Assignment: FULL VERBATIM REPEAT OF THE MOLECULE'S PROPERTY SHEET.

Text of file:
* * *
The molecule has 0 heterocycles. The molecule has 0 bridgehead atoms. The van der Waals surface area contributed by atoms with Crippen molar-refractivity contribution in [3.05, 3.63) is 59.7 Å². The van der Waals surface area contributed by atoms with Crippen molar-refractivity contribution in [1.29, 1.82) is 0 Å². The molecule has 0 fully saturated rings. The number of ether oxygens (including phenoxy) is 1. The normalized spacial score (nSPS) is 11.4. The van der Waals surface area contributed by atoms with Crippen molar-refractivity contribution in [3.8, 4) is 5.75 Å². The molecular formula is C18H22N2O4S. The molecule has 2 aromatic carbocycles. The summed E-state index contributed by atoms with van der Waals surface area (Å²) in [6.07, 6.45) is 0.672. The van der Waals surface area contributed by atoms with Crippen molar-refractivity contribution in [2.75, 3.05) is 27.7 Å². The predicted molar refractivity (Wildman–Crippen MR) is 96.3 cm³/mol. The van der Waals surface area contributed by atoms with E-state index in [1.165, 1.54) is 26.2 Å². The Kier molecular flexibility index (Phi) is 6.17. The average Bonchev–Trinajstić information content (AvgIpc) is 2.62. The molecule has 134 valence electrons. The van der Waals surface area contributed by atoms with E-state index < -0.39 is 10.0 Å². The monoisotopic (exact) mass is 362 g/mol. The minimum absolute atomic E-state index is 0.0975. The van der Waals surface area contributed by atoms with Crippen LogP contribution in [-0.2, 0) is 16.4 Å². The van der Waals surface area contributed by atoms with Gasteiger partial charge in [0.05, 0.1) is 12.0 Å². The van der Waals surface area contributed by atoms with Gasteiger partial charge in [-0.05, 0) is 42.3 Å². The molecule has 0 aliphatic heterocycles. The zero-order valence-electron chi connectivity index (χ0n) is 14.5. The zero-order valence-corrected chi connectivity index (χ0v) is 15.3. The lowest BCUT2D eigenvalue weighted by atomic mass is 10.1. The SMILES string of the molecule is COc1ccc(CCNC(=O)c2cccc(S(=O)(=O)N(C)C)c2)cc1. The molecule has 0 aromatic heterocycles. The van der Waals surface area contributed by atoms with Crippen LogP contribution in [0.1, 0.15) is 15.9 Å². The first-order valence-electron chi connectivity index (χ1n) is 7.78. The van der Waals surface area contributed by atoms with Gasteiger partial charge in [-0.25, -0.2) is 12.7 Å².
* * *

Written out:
The molecule has 0 heterocycles. The molecule has 0 bridgehead atoms. The van der Waals surface area contributed by atoms with Crippen molar-refractivity contribution in [3.05, 3.63) is 59.7 Å². The van der Waals surface area contributed by atoms with Crippen molar-refractivity contribution in [1.29, 1.82) is 0 Å². The molecule has 0 fully saturated rings. The number of ether oxygens (including phenoxy) is 1. The normalized spacial score (nSPS) is 11.4. The van der Waals surface area contributed by atoms with Crippen molar-refractivity contribution in [3.8, 4) is 5.75 Å². The molecular formula is C18H22N2O4S. The molecule has 2 aromatic carbocycles. The summed E-state index contributed by atoms with van der Waals surface area (Å²) in [6.07, 6.45) is 0.672. The van der Waals surface area contributed by atoms with Crippen molar-refractivity contribution in [2.75, 3.05) is 27.7 Å². The predicted molar refractivity (Wildman–Crippen MR) is 96.3 cm³/mol. The van der Waals surface area contributed by atoms with E-state index in [1.165, 1.54) is 26.2 Å². The Kier molecular flexibility index (Phi) is 6.17. The average Bonchev–Trinajstić information content (AvgIpc) is 2.62. The molecule has 134 valence electrons. The van der Waals surface area contributed by atoms with E-state index < -0.39 is 10.0 Å². The monoisotopic (exact) mass is 362 g/mol. The minimum absolute atomic E-state index is 0.0975. The van der Waals surface area contributed by atoms with Crippen LogP contribution in [-0.2, 0) is 16.4 Å². The van der Waals surface area contributed by atoms with Gasteiger partial charge in [0.05, 0.1) is 12.0 Å². The van der Waals surface area contributed by atoms with Gasteiger partial charge in [-0.05, 0) is 42.3 Å². The molecule has 0 aliphatic heterocycles. The zero-order valence-electron chi connectivity index (χ0n) is 14.5. The zero-order valence-corrected chi connectivity index (χ0v) is 15.3. The lowest BCUT2D eigenvalue weighted by atomic mass is 10.1. The SMILES string of the molecule is COc1ccc(CCNC(=O)c2cccc(S(=O)(=O)N(C)C)c2)cc1. The molecule has 0 aromatic heterocycles. The van der Waals surface area contributed by atoms with Crippen LogP contribution in [0.1, 0.15) is 15.9 Å². The first-order valence-electron chi connectivity index (χ1n) is 7.78. The van der Waals surface area contributed by atoms with Gasteiger partial charge in [-0.25, -0.2) is 12.7 Å².